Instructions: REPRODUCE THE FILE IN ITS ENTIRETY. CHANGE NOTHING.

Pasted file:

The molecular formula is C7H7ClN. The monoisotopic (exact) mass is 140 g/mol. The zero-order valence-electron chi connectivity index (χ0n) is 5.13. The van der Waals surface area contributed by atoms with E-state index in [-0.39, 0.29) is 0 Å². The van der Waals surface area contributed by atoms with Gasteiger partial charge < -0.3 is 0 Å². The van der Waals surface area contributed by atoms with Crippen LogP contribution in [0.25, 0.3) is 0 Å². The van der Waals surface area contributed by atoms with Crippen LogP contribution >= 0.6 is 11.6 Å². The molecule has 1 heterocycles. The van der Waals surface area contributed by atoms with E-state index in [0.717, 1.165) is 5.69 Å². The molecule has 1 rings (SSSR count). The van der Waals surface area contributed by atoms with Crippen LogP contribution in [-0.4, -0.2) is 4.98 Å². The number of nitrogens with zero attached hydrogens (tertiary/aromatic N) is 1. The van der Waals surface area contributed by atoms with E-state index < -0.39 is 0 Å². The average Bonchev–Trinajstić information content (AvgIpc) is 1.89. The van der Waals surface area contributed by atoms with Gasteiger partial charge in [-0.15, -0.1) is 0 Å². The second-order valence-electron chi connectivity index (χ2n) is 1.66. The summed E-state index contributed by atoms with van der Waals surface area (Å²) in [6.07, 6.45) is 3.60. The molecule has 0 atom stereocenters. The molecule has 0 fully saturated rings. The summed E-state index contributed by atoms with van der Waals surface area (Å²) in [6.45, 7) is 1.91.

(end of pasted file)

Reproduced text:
The molecular formula is C7H7ClN. The monoisotopic (exact) mass is 140 g/mol. The zero-order valence-electron chi connectivity index (χ0n) is 5.13. The van der Waals surface area contributed by atoms with E-state index in [-0.39, 0.29) is 0 Å². The van der Waals surface area contributed by atoms with Gasteiger partial charge < -0.3 is 0 Å². The van der Waals surface area contributed by atoms with Crippen LogP contribution in [0.25, 0.3) is 0 Å². The van der Waals surface area contributed by atoms with Crippen LogP contribution >= 0.6 is 11.6 Å². The molecule has 1 heterocycles. The van der Waals surface area contributed by atoms with E-state index in [0.717, 1.165) is 5.69 Å². The molecule has 1 rings (SSSR count). The van der Waals surface area contributed by atoms with Crippen LogP contribution in [-0.4, -0.2) is 4.98 Å². The number of nitrogens with zero attached hydrogens (tertiary/aromatic N) is 1. The van der Waals surface area contributed by atoms with E-state index < -0.39 is 0 Å². The average Bonchev–Trinajstić information content (AvgIpc) is 1.89. The van der Waals surface area contributed by atoms with Gasteiger partial charge in [-0.15, -0.1) is 0 Å². The second-order valence-electron chi connectivity index (χ2n) is 1.66. The summed E-state index contributed by atoms with van der Waals surface area (Å²) in [6.07, 6.45) is 3.60. The molecule has 0 atom stereocenters. The molecule has 0 fully saturated rings. The summed E-state index contributed by atoms with van der Waals surface area (Å²) in [6.45, 7) is 1.91.